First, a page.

WAFB First Alert Quickcast:- another very cool start for Friday’s wake-up
- looking good, staying dry for Friday & the weekend
- no ‘tropical’ issues in the Atlantic Basin
Today was yet another in our long run of weather beauties. We started the day off with a Metro Airport low of 49°, tying the season’s low thus far (tied with October 5th).
And a heads-up: unfortunately, Mother Nature has sent us a deck of high clouds from the west this afternoon. That could be an issue for viewing today’s partial solar eclipse -- between about 5pm and sunset for the WAFB viewing area.
Skies will become mainly-clear again later this evening and overnight with temperatures headed back down into the upper 40°s for the Red Stick. After that “almost chilly” start to the day, tomorrow will turn absolutely gorgeous: mainly sunny and a little warmer with highs for the Capital City in the upper 70°s to around 80°. And the weekend? Highs back into the 80°s with sunny to mostly-sunny skies both days and comfortably low humidity. The LSU Tiger faithful will love the afternoon tailgating weather!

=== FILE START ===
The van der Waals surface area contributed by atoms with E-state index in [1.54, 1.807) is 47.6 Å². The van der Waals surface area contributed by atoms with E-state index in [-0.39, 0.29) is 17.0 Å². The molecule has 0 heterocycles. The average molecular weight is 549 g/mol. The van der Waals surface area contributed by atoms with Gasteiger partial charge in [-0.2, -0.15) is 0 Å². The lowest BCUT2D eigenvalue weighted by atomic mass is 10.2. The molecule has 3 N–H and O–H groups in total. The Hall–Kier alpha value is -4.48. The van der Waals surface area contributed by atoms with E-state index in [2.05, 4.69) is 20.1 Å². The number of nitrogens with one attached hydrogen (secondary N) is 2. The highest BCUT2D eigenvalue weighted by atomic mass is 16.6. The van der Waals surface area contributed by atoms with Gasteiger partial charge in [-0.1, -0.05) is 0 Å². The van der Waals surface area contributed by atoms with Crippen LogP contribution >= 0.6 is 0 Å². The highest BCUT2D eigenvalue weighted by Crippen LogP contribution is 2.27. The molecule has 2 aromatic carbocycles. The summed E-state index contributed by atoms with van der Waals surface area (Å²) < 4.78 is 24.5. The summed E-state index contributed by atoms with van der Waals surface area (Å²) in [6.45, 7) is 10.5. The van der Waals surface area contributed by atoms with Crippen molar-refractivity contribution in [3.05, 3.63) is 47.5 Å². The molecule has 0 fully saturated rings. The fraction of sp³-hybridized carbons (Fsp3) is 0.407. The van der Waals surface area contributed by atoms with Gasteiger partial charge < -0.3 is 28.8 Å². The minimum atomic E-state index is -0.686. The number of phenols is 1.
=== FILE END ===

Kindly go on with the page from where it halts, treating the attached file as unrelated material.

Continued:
So how much longer can this high-and-dry pattern continue?
Well, we keep it mostly dry through next week too. Not entirely dry, but rain chances will be very low, with a shower or two possible during the latter half of Tuesday and maybe isolated showers for Wednesday. But that’s just about all that we can expect based on the way things look right now. We’re calling for morning lows in the 50°s and 60°s with highs in the 80°s for Monday through Wednesday. We’ve got a weak cool front trying to make its way into the lower Mississippi Valley early Wednesday, but NWS guidance essentially washes the front off the weather map before it arrives in our area. Even so, the approaching front will signal the arrival of slightly cooler and less humid air at mid-week, taking temperatures down a few degrees by Thursday and likely delivering another run of dry weather through next weekend.
Yes, most of us wouldn’t mind a little rain right about now.
It’s “quiet” in the tropics after yesterday evening’s demise of T.D. #9. We are keeping a watch on a bubble of convective action in the extreme northwestern Caribbean as well as the remnants of #9 which is inland over Mexico near the Yucatan ... but neither of these features shows any pending threat of significant tropical development.